The U.S. House of Representatives is taking up the issue of domestic spying. Lawmakers are expected to vote today on an amendment that would reign in the National Security Agency program that collects the phone records of millions of Americans. This would be the first vote on the matter since the scope of the NSA program was made public in a series of leaks. As NPR's Tamara Keith reports, at issue is an amendment to the defense appropriations bill.

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All Tech Considered
3:23 am
Wed July 24, 2013

Online Marketers Take Note Of Brains Wired For Rewards

Originally published on Wed July 24, 2013 11:59 am

Ask yourself: Are you addicted to technology — any technology? Do you check email obsessively, tweet without restraint or post on Facebook during Thanksgiving dinner? Or perhaps you are powerless in the face of an iPad loaded with Angry Birds?

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Sports
3:06 am
Wed July 24, 2013

'Beep Baseball' A Homerun With Blind Players

Ryan Strickland takes a practice swing. Even though most players are legally blind, batters, basemen and outfielders all wear blindfolds in Beep Baseball so that people who can see shadows, for example, don't have an advantage.
Jessica Robinson for NPR

Originally published on Wed July 24, 2013 11:59 am

The air smells like cut grass and barbecue at Friendship Park in north Spokane, Wash. And Bee Yang is up to bat. The outfielders get ready. Yang is known as a power hitter.

But this is not your usual baseball game. There's a twist: most of the athletes on the field are visually impaired. Players know where the ball is by listening for it. It's called Beep Baseball, named for the beeping sound the balls make.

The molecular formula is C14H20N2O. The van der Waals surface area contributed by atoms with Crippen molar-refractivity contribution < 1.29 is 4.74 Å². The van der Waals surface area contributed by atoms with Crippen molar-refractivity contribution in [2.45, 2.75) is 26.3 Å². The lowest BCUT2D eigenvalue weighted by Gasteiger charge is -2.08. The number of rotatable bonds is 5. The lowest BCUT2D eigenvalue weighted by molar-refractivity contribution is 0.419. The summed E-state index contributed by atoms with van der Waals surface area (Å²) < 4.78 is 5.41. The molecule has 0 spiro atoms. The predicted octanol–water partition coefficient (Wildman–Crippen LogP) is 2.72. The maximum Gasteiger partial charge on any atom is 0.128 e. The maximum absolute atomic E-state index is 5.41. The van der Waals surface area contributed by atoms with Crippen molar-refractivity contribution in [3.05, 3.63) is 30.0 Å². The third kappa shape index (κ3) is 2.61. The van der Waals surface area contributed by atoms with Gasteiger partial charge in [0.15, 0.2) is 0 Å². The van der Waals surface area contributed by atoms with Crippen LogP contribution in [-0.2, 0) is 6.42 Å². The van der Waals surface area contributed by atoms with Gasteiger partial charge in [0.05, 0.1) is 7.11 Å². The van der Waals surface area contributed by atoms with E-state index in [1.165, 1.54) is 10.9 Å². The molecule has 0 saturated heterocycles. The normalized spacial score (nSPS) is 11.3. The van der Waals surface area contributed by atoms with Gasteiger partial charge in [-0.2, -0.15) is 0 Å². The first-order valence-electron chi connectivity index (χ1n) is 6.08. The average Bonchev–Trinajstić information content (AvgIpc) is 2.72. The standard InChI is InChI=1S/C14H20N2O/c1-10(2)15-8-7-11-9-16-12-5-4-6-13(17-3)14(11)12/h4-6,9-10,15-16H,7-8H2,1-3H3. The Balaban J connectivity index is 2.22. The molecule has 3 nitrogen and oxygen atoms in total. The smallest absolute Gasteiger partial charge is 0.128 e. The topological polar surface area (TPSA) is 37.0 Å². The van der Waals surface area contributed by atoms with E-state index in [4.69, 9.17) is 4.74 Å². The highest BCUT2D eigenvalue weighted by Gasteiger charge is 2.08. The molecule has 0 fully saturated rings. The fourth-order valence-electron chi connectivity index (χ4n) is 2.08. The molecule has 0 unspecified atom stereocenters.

Yang listens for the pitch.

He swings.

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Music News
3:05 am
Wed July 24, 2013

In Hollywood, The Actor Who Gives The Call To Prayer

"The bottom line is my Muslim friends have no idea what it's like to be an actor, and my actor friends have no idea what is it like to be a Muslim," Ben Youcef says.
Courtesy of the artist

Originally published on Sun August 4, 2013 10:05 am

For the next year, NPR will take a musical journey across America, which is one of the most religiously diverse countries on earth. We want to discover and celebrate the many ways in which people make spiritual music — individually and collectively, inside and outside houses of worship.

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Sweetness And Light
10:03 pm
Tue July 23, 2013

NCAA Should 'Bolster And Reinforce' African-American Players

Jaimie D. Travis iStockphoto.com

Originally published on Wed July 24, 2013 11:59 am

"And this is a long-term project: We need to spend some time in thinking about how do we bolster and reinforce our African-American boys? And this is something that Michelle and I talk a lot about. There are a lot of kids out there who need help who are getting a lot of negative reinforcement." President Obama

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Asia
6:29 am
Tue July 23, 2013

Japanese Commuters Save A Life During Rush Hour

Originally published on Tue July 23, 2013 7:37 am

Transcript

RENEE MONTAGNE, HOST: